Because quality and file size are not the same thing. You didn't specify a file size, you specified a quality setting, and while the two are generally correlated, they are not absolutely so.

QUOTE (Unown @ Oct 30 2007, 13:54) *
And, if that where the case, then that is some serious bug in the encoder :S


I doubt its a bug. Probably just the uncertainty in predicting what the bitrate will be. Use a two pass encoder or CBR if you must control bit rate.
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kornchild2002
post Oct 31 2007, 01:19
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Just curious but why would someone use -q 0.2185955271124839644 instead of just using -q 0.22 for encoding needs?

Edit: Punctuation

This post has been edited by kornchild2002: Oct 31 2007, 01:19
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Unown
post Oct 31 2007, 01:34
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So... there are quality values that produce bigger files of lower quality?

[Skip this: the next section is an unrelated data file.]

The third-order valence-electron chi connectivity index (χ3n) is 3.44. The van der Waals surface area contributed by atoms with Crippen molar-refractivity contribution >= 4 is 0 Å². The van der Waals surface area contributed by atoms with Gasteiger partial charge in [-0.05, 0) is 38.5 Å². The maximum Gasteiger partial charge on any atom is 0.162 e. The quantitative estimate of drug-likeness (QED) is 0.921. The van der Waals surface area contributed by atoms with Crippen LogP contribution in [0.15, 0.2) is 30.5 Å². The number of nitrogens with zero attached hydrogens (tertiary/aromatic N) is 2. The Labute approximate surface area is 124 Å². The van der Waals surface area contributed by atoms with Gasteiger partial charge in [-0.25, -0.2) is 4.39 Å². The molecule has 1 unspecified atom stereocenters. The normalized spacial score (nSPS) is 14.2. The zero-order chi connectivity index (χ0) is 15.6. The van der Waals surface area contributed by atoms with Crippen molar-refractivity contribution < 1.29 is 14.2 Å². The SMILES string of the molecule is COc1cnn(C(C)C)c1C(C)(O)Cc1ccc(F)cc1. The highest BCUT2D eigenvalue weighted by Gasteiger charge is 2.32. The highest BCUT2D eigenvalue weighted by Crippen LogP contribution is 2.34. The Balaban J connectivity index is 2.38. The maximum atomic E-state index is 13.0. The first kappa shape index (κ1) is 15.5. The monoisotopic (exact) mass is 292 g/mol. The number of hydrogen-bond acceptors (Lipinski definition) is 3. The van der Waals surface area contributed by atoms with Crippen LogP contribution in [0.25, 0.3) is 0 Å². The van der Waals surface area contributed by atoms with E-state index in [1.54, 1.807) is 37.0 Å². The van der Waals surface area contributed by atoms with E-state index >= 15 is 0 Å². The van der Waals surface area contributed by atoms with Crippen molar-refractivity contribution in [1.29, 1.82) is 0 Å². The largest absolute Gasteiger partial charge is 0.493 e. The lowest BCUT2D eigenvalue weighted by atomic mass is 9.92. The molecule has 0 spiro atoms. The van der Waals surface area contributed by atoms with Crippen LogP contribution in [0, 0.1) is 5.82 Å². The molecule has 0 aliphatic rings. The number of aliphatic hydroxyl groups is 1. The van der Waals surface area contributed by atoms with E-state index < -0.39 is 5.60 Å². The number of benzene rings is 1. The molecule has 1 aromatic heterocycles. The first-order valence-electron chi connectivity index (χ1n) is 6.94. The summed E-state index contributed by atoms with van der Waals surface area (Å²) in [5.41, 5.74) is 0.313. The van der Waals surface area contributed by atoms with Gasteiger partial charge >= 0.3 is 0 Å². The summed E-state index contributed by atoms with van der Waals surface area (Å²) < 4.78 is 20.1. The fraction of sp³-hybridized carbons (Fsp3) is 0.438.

Doesn't sounds very efficient to me. And that's EXACTLY what I'm looking for.

I don't need to predict a bitrate.
I just need to store lot of music in very little space with an acceptable quality.
The HE-AAC decoder in my cellphone produces very strange and ugly artifacts at certain quality values, that's the reason why I want to use such a precise value.
But if using a higher quality also saves me space, then it makes absolutely no sense!

How can I find the most efficient compression, then?
Any suggestion?
Or will I have to test all the possible combinations? rolleyes.gif

To start, I assume that "target quality" mode is more efficient than "target bitrate" even in two-pass, and that both are way better than constant bitrate. Right?
QUOTE (kornchild2002 @ Oct 30 2007, 21:19) *
Just curious but why would someone use -q 0.2185955271124839644 instead of just using -q 0.22 for encoding needs?
That's an excellent question... tongue.gif
The answer is that I have really REALLY little space and lot of songs to store, so even the slightest savings are useful.